World History 2 257 - 14.5.2 The Retreat of Communism: China

The excesses of the Cultural Revolution in China spelled the end of both Mao Zedong’s power and, ironically, the Chinese Revolution. By the time of Lin Biao’s death in 1971, China had suffered badly. The economy was in shambles. The government had difficulty fulfilling basic functions. As Mao retreated into depression and ill health, his role was increasingly taken over by “The Gang of Four,” consisting of Mao’s wife Jiang Qing, his chosen successor Wang Hongwen, Zhang Chunqiao, and Yao Wenyuan. However, they were primarily concerned with ensuring ideological purity and the continuation of “revolutionary” political thought. Crucial matters such as the economy were left in the hands of Premier Zhou Enlai.

Zhou, however, was dying of cancer and needed help, so with Mao’s permission he returned Deng Xiaoping to power to assist him (Figure 14.20). Zhou and Deng managed the government and the economy, with more of the work falling to Deng as Zhou withdrew from public life. Following Zhou’s death in January 1976, the Gang of Four managed to oust Deng Xiaoping from power once more, but this time he did not remain away for long.

A photograph shows three men standing outside behind a podium with microphones. The man on the far left holds a paper and pen in his hand and looks to the man in the center. The man in the center stands behind the podium and looks at the camera. Behind him stands another man who also looks forward.
Figure 14.20 In 1977, Deng Xiaoping returned to a place of prominence in the Chinese government after being ousted from power during the Cultural Revolution. In this photo, President Carter welcomes him to the White House in 1979. (credit: “Deng Xiaoping and Jimmy Carter at the arrival ceremony for the Vice Premier of China” by U.S. National Archives and Records Administration/Wikimedia Commons, Public Domain)

Following Mao’s death on September 9, 1976, his successor Hua Guofeng had the Gang of Four arrested and Deng returned to power. Deng was made vice premier in 1977 and used his position to reverse the mistakes of the Cultural Revolution. In 1978, he replaced Hua as leader of China and argued that the country needed to focus on modernizing and building its economy instead of continuing to pursue revolution by following the teachings of Mao. He instituted a policy of Boluan Fanzheng (“correct the wrong/return to normal”), in which the reputations of those imprisoned were “rehabilitated,” and those still alive were returned to power. The Chinese system of higher education returned to normal as Deng reinstated entrance examinations, which had been suspended during the Cultural Revolution. He declared that scientists and intellectuals were deserving of respect because modernization could not proceed without their contributions.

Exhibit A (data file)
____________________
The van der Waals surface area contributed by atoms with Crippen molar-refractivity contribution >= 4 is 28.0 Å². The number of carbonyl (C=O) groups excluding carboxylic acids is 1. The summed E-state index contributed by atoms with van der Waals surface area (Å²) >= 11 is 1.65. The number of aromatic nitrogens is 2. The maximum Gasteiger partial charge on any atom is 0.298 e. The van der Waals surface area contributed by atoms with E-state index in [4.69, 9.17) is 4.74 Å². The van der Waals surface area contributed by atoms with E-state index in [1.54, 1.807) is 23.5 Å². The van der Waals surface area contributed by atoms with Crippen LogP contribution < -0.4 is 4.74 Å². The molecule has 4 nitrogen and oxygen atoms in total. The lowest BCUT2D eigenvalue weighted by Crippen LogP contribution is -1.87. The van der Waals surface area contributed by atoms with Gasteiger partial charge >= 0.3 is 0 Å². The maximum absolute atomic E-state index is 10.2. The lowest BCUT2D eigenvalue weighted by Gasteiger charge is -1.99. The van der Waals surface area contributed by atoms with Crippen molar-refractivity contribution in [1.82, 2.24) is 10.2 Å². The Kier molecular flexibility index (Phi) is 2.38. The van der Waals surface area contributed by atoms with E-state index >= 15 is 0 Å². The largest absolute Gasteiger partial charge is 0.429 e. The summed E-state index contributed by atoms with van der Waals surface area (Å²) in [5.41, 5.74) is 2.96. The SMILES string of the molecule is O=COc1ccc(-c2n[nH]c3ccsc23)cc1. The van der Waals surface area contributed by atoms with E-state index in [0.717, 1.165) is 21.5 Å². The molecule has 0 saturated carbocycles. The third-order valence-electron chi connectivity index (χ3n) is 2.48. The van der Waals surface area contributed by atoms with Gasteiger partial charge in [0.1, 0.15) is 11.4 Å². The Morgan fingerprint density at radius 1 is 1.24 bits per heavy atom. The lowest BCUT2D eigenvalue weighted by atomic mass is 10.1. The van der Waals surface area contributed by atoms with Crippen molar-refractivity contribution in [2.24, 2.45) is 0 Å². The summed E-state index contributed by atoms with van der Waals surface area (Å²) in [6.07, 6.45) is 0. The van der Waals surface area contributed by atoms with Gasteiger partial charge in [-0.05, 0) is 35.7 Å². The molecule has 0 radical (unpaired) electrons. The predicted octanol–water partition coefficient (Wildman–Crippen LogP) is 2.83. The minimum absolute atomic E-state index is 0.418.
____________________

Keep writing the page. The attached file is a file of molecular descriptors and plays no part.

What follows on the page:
Deng also instituted a sweeping set of economic reforms based on the “Four Modernizations” of agriculture, industry, defense, and science and technology. Collective farms were broken up and entrepreneurs encouraged to start their own businesses. The country was opened to foreign investment, and foreign companies were invited to open Chinese branches. In the 1980s and 1990s, a few elements of capitalism were introduced. Private management of many state industries was allowed, and although the largest remained under government control, people’s incomes and the Chinese standard of living swiftly improved. Along with economic changes, alterations took place in foreign policy. In the 1980s, China decreased its support for revolutionary activity in other countries, with some exceptions, such as its support for anti-Soviet forces in Afghanistan and for Cambodians fighting the Vietnamese invasion. Beginning in the late 1980s, relations with the Soviet Union also began to improve, and trade between the USSR and China increased.

In 1980, Deng called for political reform as well. He criticized the cumbersome Chinese bureaucracy and called for term limits on political positions and a redrafting of the constitution. However, he had no intention of allowing opposition to the rule of the Chinese Communist Party (CCP). In 1986, university students began a series of protests in major Chinese cities. The government suppressed their actions, but in 1989 protests broke out again.

Beginning on April 17, students in Beijing gathered at Tiananmen Square to mourn the recent death of party official Hu Yaobang, who had supported them. Influenced by Western media, they called for democratic reform, an end to government censorship, greater rights to protest, and more money for education. They and other protesters also decried corruption in the CCP and what they perceived as mismanagement of China’s economy. Reforms had improved life for farmers, but industrial workers and urban dwellers had not benefited. In the coming weeks, some students marched through the streets in angry protest, while others refused to abandon the square. On the evening of June 3, 1989, tanks entered Beijing, and over the next several days armed troops and tanks cleared the square, killing anywhere from several hundred to several thousand people. On June 9, Deng denounced the students for attempting to overthrow the government. In other Chinese cities, the protests ended peacefully.

The content of this course has been taken from the free World History, Volume 2: from 1400 textbook by Openstax